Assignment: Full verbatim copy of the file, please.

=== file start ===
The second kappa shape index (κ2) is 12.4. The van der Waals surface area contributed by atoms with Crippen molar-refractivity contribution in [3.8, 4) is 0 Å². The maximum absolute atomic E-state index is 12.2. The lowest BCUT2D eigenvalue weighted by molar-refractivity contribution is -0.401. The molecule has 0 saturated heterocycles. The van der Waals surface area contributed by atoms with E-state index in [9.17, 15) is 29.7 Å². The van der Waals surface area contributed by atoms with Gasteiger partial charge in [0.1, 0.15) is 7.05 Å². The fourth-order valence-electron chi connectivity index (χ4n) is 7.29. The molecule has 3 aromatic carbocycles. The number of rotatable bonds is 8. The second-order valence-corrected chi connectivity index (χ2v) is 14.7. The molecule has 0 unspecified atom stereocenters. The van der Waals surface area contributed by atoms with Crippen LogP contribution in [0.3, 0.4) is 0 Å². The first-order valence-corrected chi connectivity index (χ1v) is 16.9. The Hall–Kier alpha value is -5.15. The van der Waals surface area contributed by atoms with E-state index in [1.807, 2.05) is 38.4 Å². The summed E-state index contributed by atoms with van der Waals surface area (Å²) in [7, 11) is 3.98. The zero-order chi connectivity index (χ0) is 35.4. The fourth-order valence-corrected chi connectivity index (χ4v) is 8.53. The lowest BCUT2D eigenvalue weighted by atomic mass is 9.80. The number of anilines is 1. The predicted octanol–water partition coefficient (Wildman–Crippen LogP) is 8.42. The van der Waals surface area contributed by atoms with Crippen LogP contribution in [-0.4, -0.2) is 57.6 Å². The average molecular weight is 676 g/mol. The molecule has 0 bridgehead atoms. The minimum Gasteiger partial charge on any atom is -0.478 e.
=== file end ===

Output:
The second kappa shape index (κ2) is 12.4. The van der Waals surface area contributed by atoms with Crippen molar-refractivity contribution in [3.8, 4) is 0 Å². The maximum absolute atomic E-state index is 12.2. The lowest BCUT2D eigenvalue weighted by molar-refractivity contribution is -0.401. The molecule has 0 saturated heterocycles. The van der Waals surface area contributed by atoms with E-state index in [9.17, 15) is 29.7 Å². The van der Waals surface area contributed by atoms with Gasteiger partial charge in [0.1, 0.15) is 7.05 Å². The fourth-order valence-electron chi connectivity index (χ4n) is 7.29. The molecule has 3 aromatic carbocycles. The number of rotatable bonds is 8. The second-order valence-corrected chi connectivity index (χ2v) is 14.7. The molecule has 0 unspecified atom stereocenters. The van der Waals surface area contributed by atoms with Crippen LogP contribution in [0.3, 0.4) is 0 Å². The first-order valence-corrected chi connectivity index (χ1v) is 16.9. The Hall–Kier alpha value is -5.15. The van der Waals surface area contributed by atoms with E-state index in [1.807, 2.05) is 38.4 Å². The summed E-state index contributed by atoms with van der Waals surface area (Å²) in [7, 11) is 3.98. The zero-order chi connectivity index (χ0) is 35.4. The fourth-order valence-corrected chi connectivity index (χ4v) is 8.53. The lowest BCUT2D eigenvalue weighted by atomic mass is 9.80. The number of anilines is 1. The predicted octanol–water partition coefficient (Wildman–Crippen LogP) is 8.42. The van der Waals surface area contributed by atoms with Crippen LogP contribution in [-0.4, -0.2) is 57.6 Å². The average molecular weight is 676 g/mol. The molecule has 0 bridgehead atoms. The minimum Gasteiger partial charge on any atom is -0.478 e.